Joi Ito's conversation with the living web.

Posted by Thomas Crampton

Wrote an article on the Smallworld website.

Idea behind the site is that there is a group of interconnected people around the world who have similar interests, concerns and problems. These people are wealthy, well-traveled and well-educated. They smallworld is the invitation-only community for these people.

Could gated communities grow more common on the Internet?

Counterintuitive for an open medium, but it does allow creation of self-selected target groups for advertisers, kind of like luxury magazines. Could almost be seen as the next generation of online publication.

UPDATE: Xeni's Wired article on ASW.


Hmmm... sounds kinda like the net in general before AOL plugged in. :)

Seriously, though, don't you think this kind of thing has always sort of existed online? Perhaps not always based on wealth or education, and not always formally invitation only, but I can think of a lot of examples. Realy, even, how many of the "a-list" bloggers are poor, uneducated, and poorly traveled? This just seems like a formalization of the elitism that already exists...

what amazes me (and almost makes me doubt the claims behind the site) is how awful the web design is. the picture of the guy stretching out into the wind is clip art-ish and the design in general reminds of a 50 dollar discount programmer's board hack. I wrote copy for for awhile and it wouldn't surprise me if the guy who did that site designed this one too.

I mean honestly the design here (which is not work safe)

is better than this:

I mean fuck even the picture is blurry and reeks of being stolden from a photo site's preview bar instead of purchased legimitately.
the logo is uninspired. I mean everything is 4th rate.


I think the "a-list" meme is corrosive and I think that advertising elitism is too.

I fail to see the purpose of it being gated (or rather, being exclusive)... other than a pure elitist agenda. Gated communities exist today as it is - WSJ is gated in that it charges a subscription fee. Yahoogroup, for example, requires moderators' approval to join...

Hey Thomas! I dug your article. Not linkwhoring, but I covered ASW recently (for Wired last month, here:

Last week, I crashed an ASW mixer with a gal-pal here in Beverly Hills. There were lots of Extremely Beautiful Persons, many ladies with Perfect Boobs, Driving Excellent Cars, with very important haircuts and hyphenated surnames. I felt inferior and superior at the same time.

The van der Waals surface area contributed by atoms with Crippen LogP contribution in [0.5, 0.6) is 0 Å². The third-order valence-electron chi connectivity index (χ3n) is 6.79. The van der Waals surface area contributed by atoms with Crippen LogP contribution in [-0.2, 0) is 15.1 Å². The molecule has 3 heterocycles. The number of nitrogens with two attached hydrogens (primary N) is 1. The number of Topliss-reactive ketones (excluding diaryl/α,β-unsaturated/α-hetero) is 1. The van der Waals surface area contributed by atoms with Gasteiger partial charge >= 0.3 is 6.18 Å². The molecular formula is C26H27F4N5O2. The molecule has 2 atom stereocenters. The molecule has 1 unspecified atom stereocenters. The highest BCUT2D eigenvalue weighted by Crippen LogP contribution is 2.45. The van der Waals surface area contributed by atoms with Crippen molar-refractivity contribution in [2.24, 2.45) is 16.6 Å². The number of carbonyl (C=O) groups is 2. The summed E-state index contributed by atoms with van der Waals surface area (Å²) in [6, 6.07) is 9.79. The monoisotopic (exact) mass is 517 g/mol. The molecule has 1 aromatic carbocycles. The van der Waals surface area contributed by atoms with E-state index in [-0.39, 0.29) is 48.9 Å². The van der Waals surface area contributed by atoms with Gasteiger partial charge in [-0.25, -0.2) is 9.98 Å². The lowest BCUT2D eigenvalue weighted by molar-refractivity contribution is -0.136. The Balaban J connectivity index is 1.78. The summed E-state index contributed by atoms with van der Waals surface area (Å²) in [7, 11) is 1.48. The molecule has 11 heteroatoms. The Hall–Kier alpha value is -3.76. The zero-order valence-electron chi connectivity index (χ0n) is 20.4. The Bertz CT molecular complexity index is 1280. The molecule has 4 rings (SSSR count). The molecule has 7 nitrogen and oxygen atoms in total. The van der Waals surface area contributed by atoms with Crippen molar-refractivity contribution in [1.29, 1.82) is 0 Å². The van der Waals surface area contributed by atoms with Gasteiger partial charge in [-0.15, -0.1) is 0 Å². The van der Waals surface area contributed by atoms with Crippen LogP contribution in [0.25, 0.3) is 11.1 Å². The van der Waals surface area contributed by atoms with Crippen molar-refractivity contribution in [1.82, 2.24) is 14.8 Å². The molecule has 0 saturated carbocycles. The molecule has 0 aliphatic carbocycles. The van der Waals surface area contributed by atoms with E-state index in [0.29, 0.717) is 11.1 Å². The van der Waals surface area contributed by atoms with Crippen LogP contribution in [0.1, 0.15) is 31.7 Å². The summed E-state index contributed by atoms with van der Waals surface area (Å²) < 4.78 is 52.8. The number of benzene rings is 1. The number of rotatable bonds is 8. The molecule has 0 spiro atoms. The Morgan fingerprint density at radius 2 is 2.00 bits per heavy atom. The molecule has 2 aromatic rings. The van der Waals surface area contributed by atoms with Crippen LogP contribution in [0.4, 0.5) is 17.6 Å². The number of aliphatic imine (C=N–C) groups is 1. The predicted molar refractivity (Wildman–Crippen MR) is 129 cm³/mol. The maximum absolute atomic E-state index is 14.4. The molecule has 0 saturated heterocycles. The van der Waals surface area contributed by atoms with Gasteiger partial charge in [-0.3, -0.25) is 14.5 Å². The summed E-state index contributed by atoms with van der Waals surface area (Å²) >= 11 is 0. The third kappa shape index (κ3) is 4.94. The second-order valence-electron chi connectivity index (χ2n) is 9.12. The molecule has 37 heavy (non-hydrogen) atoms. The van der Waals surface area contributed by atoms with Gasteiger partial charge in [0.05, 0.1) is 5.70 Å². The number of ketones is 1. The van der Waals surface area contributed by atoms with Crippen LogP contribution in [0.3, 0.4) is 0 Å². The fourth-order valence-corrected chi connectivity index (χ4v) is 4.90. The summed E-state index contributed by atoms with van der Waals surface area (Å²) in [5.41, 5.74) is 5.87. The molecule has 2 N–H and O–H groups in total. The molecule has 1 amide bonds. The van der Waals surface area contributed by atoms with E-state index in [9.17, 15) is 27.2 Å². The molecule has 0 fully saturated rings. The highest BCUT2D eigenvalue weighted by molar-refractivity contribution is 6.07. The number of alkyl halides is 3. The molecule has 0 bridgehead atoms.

The restaurant manager was super nice, but nobody else other than musicians really wanted to talk to us.

The next night, I went to a scifi folk music fest at a suburban Mariott, populated entirely by hardcore gamer/Trekkie/fantasy geeks who love Yoda and sing off-key with kazoos. We had a lot more fun there! The chee-tos were a little stale, though.

I remember that post Xeni. It was perfect.

These sorts of communities have existed forever. Every portal that has any kind of group or community support has facilities for excluding people because they have to - there will always be obnoxious people who just won't behave according to the norms of a given forum, or who are just useless (not net contributors).

The only difference here is a pandering to the cult of celebrity.

Joi, I agree; I think the a-list meme is harmful to what you and others are trying to accomplish with the blogging movement, but I'm sure you understand that people seem to crave a certain amount of elitism... it's like a at least certain part of the population has this weird need to elevate some people above the rest...

Xeni: CHOICE lines in that Wired article you did on Small World! Kudos. (Sorry to hear about the stale cheetos.)

Love it or hate it, seems to me that a self-selected community would be of great value to advertisers. Isn't that what luxury magazines do? The self-selection in magazines is those willing to pay for the subscription.